Microsoft to Sony: We Got Game
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Adding to its arsenal of games developers, Microsoft Corp. Tuesday hammered out a deal to buy Austin, Texas-based Digital Anvil Inc. for an undisclosed sum.
The software giant will gain the rights to such titles as "FreeLancer," the highly anticipated space-combat simulation game, as well as a yet-to-be-announced title currently in development for the Xbox video game system.
The snagging of Digital Anvil doesn't come out of nowhere for Microsoft, which has bought FASA Interactive Technologies Inc., creators of the best-selling "MechWarrior" franchise, Access Software Inc., of "Links" golf simulation titles fame and Bungie Software Products Corp., creators of the upcoming "Halo" -- all in the past year.
Microsoft has developed PC games with the small firm since 1997. Digital Anvil will continue to create titles from its Austin headquarters, but minus founder and Chief Executive Officer Chris Roberts, who will depart to pursue other activities once "FreeLancer" is finished.
Where Microsoft isn't looking to acquire games developers, it is gathering the rights to some titles and partnering with their makers exclusively. In October, the giant secured publishing and distribution rights to the best-selling "Oddworld" game series, from leading interactive entertainment publisher Infogrames Inc.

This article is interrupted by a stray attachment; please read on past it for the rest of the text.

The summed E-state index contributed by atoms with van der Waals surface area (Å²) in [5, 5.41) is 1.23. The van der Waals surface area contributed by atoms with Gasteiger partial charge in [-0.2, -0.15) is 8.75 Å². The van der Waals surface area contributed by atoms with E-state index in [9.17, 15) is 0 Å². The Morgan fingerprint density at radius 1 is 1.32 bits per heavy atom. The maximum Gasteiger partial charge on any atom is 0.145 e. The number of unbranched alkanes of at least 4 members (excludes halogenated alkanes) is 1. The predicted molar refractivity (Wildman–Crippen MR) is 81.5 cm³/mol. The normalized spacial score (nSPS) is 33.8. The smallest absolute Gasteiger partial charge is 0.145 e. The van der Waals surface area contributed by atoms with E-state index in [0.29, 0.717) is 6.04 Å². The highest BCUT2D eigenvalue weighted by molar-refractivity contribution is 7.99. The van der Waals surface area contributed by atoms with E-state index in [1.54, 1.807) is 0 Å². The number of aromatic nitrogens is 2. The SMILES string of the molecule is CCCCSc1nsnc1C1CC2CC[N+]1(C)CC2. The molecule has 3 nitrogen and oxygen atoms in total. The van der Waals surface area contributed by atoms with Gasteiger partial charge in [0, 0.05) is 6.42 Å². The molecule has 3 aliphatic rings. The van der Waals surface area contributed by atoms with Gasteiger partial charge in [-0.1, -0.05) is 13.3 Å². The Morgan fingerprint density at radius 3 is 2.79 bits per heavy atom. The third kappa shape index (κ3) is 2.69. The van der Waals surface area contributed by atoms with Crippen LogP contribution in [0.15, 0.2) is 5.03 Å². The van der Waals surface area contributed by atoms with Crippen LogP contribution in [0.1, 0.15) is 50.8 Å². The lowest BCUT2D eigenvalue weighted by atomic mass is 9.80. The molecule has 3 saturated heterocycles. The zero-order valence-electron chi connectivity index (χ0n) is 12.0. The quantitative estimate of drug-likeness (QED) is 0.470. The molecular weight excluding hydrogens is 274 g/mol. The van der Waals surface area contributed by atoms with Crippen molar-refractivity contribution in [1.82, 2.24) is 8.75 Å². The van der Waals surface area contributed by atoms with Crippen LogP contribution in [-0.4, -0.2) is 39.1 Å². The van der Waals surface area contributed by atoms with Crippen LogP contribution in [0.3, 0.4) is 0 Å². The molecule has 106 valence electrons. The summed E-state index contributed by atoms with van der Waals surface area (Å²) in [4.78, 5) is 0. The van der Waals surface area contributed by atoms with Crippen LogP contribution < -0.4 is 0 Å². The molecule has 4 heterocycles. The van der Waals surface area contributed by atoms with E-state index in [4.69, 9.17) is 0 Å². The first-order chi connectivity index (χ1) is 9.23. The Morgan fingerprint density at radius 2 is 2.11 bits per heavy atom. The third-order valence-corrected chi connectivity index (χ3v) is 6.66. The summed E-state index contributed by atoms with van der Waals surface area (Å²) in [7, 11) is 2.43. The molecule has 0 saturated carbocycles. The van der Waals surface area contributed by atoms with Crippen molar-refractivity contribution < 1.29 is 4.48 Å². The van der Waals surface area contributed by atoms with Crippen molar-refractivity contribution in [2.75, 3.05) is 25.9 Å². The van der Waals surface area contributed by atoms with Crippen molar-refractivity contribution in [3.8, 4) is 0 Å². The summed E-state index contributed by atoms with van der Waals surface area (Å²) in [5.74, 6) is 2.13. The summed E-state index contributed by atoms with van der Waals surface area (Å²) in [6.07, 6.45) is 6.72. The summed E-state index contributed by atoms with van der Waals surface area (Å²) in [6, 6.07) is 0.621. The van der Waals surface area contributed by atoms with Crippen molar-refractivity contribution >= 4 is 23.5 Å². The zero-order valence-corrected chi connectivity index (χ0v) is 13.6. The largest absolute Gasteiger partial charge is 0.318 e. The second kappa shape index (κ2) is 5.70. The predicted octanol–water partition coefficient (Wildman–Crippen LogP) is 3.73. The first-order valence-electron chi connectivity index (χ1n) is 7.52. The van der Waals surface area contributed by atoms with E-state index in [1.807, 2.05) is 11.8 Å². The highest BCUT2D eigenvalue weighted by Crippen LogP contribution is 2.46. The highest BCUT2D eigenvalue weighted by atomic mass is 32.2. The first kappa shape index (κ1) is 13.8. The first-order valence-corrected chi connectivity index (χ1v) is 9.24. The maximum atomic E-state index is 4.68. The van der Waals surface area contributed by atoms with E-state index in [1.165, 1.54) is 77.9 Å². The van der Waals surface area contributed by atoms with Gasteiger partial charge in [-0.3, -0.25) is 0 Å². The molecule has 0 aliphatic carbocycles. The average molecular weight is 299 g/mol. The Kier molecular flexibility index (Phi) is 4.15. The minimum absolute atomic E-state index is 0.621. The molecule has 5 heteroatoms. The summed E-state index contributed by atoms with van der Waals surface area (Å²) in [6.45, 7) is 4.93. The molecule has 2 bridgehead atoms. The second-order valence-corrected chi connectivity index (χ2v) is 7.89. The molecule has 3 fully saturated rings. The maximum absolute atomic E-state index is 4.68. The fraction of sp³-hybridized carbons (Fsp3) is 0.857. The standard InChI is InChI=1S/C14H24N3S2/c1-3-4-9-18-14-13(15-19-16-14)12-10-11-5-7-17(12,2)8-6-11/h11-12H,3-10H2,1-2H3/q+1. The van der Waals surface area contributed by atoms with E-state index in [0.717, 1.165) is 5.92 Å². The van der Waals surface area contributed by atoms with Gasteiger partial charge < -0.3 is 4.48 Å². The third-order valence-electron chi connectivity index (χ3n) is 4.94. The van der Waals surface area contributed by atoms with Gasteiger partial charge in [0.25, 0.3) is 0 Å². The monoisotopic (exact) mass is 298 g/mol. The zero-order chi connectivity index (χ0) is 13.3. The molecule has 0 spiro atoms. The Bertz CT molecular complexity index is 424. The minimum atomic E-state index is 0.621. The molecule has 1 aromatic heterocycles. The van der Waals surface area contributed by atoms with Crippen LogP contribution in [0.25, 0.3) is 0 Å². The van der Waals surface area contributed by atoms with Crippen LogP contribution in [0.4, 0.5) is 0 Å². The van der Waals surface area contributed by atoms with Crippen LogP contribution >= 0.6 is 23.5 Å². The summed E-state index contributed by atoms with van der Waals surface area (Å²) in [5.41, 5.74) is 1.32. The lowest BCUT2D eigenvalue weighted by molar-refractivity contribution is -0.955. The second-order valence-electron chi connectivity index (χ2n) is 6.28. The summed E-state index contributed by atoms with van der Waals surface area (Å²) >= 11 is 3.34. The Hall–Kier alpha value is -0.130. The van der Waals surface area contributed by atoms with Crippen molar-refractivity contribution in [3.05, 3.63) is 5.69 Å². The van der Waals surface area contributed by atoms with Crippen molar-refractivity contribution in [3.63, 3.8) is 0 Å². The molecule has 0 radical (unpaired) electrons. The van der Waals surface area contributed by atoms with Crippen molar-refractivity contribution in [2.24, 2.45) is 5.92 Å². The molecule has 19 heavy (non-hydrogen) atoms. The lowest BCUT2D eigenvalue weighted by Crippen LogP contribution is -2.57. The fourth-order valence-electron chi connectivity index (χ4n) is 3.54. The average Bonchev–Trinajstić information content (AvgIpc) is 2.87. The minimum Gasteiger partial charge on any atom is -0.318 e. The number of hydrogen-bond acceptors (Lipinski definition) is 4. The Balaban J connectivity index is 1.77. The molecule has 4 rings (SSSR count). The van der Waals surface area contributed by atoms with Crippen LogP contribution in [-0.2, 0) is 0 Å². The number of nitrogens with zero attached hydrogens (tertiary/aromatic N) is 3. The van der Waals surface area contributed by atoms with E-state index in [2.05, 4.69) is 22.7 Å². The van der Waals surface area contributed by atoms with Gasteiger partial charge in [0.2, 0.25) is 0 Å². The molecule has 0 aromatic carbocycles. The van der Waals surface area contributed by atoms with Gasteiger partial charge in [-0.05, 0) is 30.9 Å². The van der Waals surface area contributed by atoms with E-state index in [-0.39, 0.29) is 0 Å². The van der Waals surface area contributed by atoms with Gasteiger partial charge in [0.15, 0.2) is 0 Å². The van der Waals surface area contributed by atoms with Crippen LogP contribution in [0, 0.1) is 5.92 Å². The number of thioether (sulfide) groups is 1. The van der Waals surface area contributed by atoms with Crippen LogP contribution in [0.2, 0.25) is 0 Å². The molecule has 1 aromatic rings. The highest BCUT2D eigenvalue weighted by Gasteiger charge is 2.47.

Scheduled for release in fall 2001, Microsoft expects Xbox will compete mightily with Sony's PlayStation 2, a feverishly-anticipated follow-up released in October. Due to component shortages, Sony has been struggling to supply them just as retailers have been hard-pressed to keep their shelves stocked.
And, although the Microsoft Games Division seems to be the total package with three core businesses -- PC games development and publishing, console Xbox, and game site Zone.com -- Microsoft is recognizing the importance of moving away from PC-based games to the more casual, sit-on-the-couch-in-front-of-the-TV console it wants to instill with Xbox.
Gaming analysts have speculated that whichever product signs on the most title developers -- Xbox or PlayStation 2 -- may be the deciding factor in the increasing console competition.